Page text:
Okay, but where is the ideology? What we appear to get instead is a pro-legalisation of drugs, vaguely libertarianism, nearly but not quite liberal, almost avuncular figure. Now this too is no coincidence. It is unlikely that Harris could have made it as far as he has without carefully tailoring his message to his specific audience. Hence one doubts that the fluffy stuff about sensuality and the near-morose ponderings of a failing male sexuality in advancing age enlivened his conversations with David Trimble. Equally, it seems unlikely that during the planning of the entirely horrendous Twink sketch at the Fine Gael Ard Fhéis in the early 1990s that he sallied forth with his thoughts on the legalisation of drugs. Too rich for John Bruton’s blood. But all this, just right for Hot Press, including some slightly cringe-inducing references to the counter-culture and the excellence of the HP editor.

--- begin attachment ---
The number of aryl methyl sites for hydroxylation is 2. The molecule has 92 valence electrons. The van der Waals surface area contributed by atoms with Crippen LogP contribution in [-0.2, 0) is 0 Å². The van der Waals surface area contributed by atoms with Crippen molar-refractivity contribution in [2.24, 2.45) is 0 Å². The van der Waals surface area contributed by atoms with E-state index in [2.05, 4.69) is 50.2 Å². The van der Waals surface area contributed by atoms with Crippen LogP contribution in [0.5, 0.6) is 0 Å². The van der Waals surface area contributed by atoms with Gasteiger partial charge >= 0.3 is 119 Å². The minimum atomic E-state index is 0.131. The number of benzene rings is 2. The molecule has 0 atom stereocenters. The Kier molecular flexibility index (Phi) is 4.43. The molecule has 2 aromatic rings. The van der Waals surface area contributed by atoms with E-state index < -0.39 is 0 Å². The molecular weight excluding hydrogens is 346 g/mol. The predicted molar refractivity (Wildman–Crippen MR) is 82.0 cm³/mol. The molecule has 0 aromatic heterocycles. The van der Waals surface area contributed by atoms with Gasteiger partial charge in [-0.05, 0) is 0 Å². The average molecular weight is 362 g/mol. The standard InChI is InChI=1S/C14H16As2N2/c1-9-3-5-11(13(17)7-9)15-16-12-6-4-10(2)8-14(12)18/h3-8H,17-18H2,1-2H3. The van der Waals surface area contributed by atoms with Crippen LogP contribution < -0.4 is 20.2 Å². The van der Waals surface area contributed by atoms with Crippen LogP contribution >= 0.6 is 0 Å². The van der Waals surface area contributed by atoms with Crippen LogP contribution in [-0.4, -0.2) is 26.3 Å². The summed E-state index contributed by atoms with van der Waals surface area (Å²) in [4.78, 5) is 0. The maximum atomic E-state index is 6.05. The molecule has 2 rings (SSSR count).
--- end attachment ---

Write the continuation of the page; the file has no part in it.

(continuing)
Niall Stokes comes out of that ’60s libertarian generation; counter culture; up yours to the establishment. Niall Stokes is still one of the most tolerant people…

Sure, there are some digs, supposedly political…

I accept that when Ahern goes, I may have a more rocky relationship with Fianna Fáil.

But putting that aside even his much vaunted loathing of the Provisionals seems nothing so much as a phase, one that started, say, around 1970 or so and continued until… well perhaps until, as he informs us, he had a recent cup of tea with Martin Ferris. Oh, to have been there when that happened, if indeed it did.